The sexual preferences of most humans in fact are narrow

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What we tend to forget is how narrow the sexual preferences of most humans in fact are. Heterosexuals do not find all members of the 'opposite sex' attractive; on the contrary, men and women are commonly very clear and specific as to the age-range, size, height, shape and personal qualities of the people who most appeal to them sexually; who hold a special magic for them. If a man declares he is particularly 'turned-on' by tall, slim, redheads in their early twenties, and is to be found chatting up girls of this type at every opportunity, no one is likely to express any surprise or objection, nor will psychiatrists spend much time in explaining his preference in the language of compulsions, fixations, or early seduction experiences. I see no reason to think that an attraction to children in or approaching early adolescence is either more or less mysterious, (or more restricted), than a penchant for redheads. The important difference between them rests not on the dubious assumption that one is 'normal' and the other so perverse as to require special explanation, but on the social rule which permits adult men to have sex with adult redheads if both so please, but forbids them to do so with children. The rule may be perfectly sensible; but it cannot be invoked to prove that sexual attraction to children is pathological. [...]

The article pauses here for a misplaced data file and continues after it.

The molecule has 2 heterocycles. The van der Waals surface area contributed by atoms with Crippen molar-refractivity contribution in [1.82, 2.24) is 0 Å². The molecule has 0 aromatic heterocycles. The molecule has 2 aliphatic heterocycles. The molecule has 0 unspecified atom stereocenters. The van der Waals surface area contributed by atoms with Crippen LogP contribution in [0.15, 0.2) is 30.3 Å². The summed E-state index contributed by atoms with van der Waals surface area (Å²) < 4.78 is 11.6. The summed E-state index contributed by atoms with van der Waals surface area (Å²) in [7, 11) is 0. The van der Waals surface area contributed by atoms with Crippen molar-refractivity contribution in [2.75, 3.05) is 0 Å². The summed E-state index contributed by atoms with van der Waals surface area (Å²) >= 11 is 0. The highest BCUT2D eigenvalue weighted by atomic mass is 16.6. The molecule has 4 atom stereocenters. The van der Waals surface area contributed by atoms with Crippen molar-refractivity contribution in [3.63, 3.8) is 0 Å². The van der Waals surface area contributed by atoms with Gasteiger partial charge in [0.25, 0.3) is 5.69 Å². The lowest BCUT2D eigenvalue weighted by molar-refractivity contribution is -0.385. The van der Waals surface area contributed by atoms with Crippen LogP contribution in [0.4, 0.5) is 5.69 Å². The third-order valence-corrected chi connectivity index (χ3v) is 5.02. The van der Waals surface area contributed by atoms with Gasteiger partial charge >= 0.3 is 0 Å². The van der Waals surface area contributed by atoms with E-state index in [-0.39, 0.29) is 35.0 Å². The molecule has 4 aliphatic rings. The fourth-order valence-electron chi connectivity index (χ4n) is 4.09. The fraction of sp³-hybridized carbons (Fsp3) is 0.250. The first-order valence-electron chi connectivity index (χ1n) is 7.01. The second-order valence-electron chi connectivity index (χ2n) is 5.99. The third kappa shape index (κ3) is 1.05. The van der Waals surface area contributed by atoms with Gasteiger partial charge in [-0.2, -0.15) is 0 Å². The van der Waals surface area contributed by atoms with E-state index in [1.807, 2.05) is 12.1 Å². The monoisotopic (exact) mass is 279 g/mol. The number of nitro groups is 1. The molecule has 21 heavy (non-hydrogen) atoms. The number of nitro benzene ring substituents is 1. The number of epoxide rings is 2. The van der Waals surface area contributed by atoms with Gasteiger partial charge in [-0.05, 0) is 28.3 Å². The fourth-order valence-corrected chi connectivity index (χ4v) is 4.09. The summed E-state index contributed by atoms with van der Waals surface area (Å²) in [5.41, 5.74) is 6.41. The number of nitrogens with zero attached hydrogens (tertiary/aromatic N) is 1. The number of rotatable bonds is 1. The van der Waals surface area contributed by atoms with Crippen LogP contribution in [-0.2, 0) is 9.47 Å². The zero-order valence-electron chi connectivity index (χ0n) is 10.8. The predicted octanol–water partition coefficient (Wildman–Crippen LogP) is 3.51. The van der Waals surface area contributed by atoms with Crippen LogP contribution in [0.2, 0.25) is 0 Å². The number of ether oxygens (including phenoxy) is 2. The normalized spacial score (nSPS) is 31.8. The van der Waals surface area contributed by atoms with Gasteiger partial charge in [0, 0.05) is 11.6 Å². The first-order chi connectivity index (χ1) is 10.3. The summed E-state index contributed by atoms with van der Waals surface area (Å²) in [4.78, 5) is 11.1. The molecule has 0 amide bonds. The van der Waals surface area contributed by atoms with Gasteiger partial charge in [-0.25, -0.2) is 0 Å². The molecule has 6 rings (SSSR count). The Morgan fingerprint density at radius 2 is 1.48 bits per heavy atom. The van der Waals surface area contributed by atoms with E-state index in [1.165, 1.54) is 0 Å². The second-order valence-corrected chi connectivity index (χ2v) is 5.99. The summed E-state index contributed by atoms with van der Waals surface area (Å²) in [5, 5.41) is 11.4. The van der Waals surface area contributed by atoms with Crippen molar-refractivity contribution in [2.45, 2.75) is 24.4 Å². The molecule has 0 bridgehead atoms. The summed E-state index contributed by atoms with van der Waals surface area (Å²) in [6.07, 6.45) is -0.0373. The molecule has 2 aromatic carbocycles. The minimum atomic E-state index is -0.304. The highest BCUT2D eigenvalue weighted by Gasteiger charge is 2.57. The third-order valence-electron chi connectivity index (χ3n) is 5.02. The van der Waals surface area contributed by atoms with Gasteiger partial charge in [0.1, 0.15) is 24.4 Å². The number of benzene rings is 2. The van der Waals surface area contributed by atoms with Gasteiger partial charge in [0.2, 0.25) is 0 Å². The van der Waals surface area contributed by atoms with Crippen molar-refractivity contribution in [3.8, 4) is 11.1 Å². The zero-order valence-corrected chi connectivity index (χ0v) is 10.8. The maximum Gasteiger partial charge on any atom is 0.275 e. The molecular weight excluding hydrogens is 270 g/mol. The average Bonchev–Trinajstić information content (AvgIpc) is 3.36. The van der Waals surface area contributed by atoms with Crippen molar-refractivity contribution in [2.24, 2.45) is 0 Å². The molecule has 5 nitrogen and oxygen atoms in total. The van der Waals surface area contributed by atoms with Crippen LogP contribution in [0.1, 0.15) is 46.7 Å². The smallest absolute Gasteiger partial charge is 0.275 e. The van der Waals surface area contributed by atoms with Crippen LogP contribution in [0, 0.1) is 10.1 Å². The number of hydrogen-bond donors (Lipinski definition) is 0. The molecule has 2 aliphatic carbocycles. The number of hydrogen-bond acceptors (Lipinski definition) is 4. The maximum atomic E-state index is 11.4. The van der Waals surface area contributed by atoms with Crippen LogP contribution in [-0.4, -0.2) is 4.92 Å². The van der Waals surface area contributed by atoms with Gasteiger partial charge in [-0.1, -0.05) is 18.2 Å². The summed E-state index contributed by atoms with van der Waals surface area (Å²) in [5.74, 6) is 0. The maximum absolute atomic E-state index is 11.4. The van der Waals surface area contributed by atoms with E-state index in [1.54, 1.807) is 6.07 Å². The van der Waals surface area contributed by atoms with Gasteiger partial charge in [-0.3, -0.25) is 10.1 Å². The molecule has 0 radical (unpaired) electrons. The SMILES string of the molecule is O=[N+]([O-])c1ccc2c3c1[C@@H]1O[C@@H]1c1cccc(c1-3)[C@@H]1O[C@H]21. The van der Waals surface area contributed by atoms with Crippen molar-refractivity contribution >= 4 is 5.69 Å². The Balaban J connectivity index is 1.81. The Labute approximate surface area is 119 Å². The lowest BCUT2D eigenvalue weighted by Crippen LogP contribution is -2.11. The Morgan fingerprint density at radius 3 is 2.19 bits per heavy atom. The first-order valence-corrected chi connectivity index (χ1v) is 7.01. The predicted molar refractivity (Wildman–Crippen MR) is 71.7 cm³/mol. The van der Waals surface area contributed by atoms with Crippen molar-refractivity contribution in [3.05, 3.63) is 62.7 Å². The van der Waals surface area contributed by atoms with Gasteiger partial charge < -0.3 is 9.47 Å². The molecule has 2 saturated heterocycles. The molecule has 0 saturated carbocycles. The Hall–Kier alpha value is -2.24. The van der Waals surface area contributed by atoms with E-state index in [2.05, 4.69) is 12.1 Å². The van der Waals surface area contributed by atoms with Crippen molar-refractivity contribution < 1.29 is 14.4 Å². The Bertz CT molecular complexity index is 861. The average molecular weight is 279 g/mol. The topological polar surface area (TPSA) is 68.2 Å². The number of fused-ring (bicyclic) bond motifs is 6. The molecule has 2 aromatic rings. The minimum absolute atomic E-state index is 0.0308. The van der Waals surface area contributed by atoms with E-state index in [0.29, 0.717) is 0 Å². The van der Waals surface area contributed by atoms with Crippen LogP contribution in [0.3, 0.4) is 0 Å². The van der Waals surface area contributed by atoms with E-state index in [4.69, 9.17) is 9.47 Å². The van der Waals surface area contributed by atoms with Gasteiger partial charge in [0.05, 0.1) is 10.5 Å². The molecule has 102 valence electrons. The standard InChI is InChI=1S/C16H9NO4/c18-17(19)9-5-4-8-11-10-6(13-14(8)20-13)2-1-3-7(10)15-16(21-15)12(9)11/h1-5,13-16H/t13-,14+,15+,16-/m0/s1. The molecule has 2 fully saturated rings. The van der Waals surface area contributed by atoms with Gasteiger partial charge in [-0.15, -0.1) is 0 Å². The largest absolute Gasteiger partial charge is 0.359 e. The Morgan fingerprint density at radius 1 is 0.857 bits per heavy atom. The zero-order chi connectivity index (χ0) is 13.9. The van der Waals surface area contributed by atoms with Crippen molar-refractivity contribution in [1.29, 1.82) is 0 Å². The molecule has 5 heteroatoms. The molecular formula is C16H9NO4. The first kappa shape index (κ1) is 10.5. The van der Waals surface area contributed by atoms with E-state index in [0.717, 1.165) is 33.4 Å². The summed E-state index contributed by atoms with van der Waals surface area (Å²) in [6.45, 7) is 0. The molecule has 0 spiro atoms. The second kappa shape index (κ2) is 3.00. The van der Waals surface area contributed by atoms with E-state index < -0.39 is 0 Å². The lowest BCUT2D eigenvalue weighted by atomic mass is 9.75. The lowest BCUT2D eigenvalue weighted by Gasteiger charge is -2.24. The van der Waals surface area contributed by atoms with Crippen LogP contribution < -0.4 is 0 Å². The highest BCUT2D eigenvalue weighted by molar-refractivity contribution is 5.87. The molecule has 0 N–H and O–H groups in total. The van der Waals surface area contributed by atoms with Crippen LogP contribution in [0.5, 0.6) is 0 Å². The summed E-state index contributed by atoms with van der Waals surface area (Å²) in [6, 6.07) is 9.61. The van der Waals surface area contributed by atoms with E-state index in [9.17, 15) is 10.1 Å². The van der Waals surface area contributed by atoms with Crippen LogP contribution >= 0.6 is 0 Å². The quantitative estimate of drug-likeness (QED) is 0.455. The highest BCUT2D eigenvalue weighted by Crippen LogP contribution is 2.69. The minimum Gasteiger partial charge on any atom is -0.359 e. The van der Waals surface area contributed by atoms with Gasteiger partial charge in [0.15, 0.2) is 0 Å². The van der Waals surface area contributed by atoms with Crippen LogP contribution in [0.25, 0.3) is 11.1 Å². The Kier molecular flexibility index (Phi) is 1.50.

All children, as they approach and pass through adolescence, need a wide range of friendships with loving adults outside their own family prepared to treat them increasingly as equals. Our social and sexual conventions, which tend to confine children's permitted extra-familial contacts to close relatives, or to formal encounters within the institution of school or youth organization, too often deny children these vital experiences. I do not contend that paedophiles should be recruited in large numbers to supply them; but I have argued that, if a child does develop a warm relationship with a paedophile which includes shared sexual pleasure, the sex is unlikely to do the child much harm, and the friendship may well be more beneficial than otherwise.

source: Article 'The adult' by Peter Righton (Director of Education, National Institute for Social Work); From the book 'Perspectives on Paedophilia' edited by Brian Taylor (Lecturer in Sociology, University of Sussex); Batsford Academic and Educational Ltd; 1981